While Children's Services made missteps, matters were no doubt complicated by the day care worker not providing a name in the initial call of abuse, according to the report, which reveals it was the Kingsbridge Heights Community Center who compelled the day care worker to call Children's Services.

It also reveals two days prior to the hotline call, two staffers from KHCC went to the day care center and observed Sharllene's injuries. In the notes of a KHCC staffer, the hotline call to Children's Services was anonymous because the day care worker feared Mr. Tejada-Jimenez and his violent temper.

Her fear was not without reason: Mr. Tejada-Jimenez has a criminal past.

In September 2005, he was convicted of criminal contempt in the second degree stemming from charges of stalking and harassment. Two years prior, he was convicted of assault in connection with a domestic violence incident.

Meanwhile, the cogs of Children's Services moved at a snail's pace, the report said. On June 16, 2006, a supervisor at Children's Services instructed the caseworker to make an appointment for Sharllene at the Child Advocacy Center for medical evaluation. The caseworker called six days later and got an appointment scheduled two weeks after that.

After the evaluation was completed, it did not reach Children's Services until July 24, 2006 - after Ms. Mejia brought an unconscious Sharllene to Montefiore Medical Center.

Even if the evaluation had been delivered in a timely fashion it wouldn't have saved little Sharllene. "The report concluded that the noted injuries appeared to be consistent with the explanations offered by Mejia," the DOI report said of Children's Services' evaluation.

On July 11, 2006, another caseworker visited Sharllene's home and found her in good health.

But the very next day, Sharllene was in a doctor's office with complaints she hadn't been able to raise her arms above her head in four days. She was admitted to Montefiore the next day. She "underwent a battery of tests, including extensive blood tests, a spinal tap and an MRI." Sharllene improved over the next several days and was released on July 15.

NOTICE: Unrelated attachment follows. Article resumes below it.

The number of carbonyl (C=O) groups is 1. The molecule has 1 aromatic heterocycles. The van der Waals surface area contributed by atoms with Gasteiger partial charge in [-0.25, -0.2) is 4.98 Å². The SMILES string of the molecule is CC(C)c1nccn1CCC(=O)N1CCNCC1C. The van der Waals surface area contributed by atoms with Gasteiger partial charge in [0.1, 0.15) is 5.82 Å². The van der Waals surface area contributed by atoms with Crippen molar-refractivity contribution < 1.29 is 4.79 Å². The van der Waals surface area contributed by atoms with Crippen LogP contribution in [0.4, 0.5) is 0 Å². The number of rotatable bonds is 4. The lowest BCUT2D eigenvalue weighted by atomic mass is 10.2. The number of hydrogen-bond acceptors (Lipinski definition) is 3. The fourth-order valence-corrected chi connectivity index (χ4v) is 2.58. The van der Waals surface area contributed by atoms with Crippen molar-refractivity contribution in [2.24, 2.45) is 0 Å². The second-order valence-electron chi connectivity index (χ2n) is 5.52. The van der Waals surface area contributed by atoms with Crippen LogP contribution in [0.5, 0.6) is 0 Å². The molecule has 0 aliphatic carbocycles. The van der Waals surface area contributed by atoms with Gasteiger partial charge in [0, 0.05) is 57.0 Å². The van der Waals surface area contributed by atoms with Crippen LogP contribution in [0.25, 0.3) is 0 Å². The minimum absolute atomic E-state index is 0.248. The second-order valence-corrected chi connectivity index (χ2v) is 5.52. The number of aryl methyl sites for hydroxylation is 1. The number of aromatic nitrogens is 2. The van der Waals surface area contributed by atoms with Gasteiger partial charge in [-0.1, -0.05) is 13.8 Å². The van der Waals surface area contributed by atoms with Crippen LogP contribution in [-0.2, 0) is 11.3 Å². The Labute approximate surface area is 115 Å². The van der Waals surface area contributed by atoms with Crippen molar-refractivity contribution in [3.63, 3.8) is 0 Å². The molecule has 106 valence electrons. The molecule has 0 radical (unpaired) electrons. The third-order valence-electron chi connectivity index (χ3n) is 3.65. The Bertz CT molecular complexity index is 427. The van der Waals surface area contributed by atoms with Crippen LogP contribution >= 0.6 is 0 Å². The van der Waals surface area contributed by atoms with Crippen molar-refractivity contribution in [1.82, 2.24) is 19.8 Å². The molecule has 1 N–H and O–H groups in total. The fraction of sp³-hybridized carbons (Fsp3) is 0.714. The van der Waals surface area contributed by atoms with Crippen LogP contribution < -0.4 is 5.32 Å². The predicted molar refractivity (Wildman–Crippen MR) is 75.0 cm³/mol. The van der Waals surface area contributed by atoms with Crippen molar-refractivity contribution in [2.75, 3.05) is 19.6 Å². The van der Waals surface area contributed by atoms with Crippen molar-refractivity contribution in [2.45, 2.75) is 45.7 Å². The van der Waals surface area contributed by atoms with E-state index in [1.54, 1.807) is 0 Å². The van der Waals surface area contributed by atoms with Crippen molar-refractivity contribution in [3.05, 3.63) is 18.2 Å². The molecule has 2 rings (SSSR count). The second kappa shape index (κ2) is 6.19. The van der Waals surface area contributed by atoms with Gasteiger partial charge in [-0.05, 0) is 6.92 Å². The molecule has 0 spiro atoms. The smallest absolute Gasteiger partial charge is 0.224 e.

Eight days later, Mr. Tejada- Jimenez, 29, was arrested for shaking young Sharllene and charged with first- and second-degree assault as well as endangering the welfare of a child. According to the criminal complaint on file with the Bronx district attorney, Mr. Tejada-Jimenez allegedly grabbed 2-year-old Sharllene "by her torso and violently shook her causing her to jerk forward and backward several times."

A doctor from Montefiore said Sharllene suffered retinal hemorrhaging behind the left eye and a subdural hematoma. She also suffered brain swelling from a fall on her head.

Full confession

Mr. Tejada-Jimenez spilled his guts to a detective on July 23, 2006. "I shook my daughter at her house," he told a detective. "I grabbed her by the stomach, and I started shaking her … her head went back and forth four to five times … she then slipped out of my hands and fell to the floor and hit her head."

The very next day Ms. Mejia told a caseworker that Sharllene had been visiting her and hit her head while playing with another child.

On July 25, 2006, a doctor at Montefiore said Sharllene's prognosis was poor and she might not fully recover. The doctor told the caseworker Ms. Mejia had attempted suicide and was awaiting admission to a psychiatric unit.

Sharllene Marillo succumbed to her injuries the morning of July 28, 2006.

A Bronx Grand Jury indicted Mr. Tejada-Jimenez on Aug. 4, 2006, charging him with two counts of first-degree murder, first- and second-degree manslaughter and endangering the welfare of a child. He is set to stand trial Sept. 5.

In the wake of several highprofile deaths, Children's Services said it is already taking measures to ensure other children don't meet the fate of Sharllene. In March, the agency unveiled a plan of 21 initiatives, including reviews by field officers and managers of all 10,000 open protective cases, and assigning high-level managers to each of the 14 field offices. The agency also plans to hire 100 new investigators to consult with caseworkers. In addition, Children's Services took disciplinary action against 14 employees in nine cases outlined in the report. Eight employees have challenged these actions.

Those charges are pending like Mr. Tejada-Jimenez's.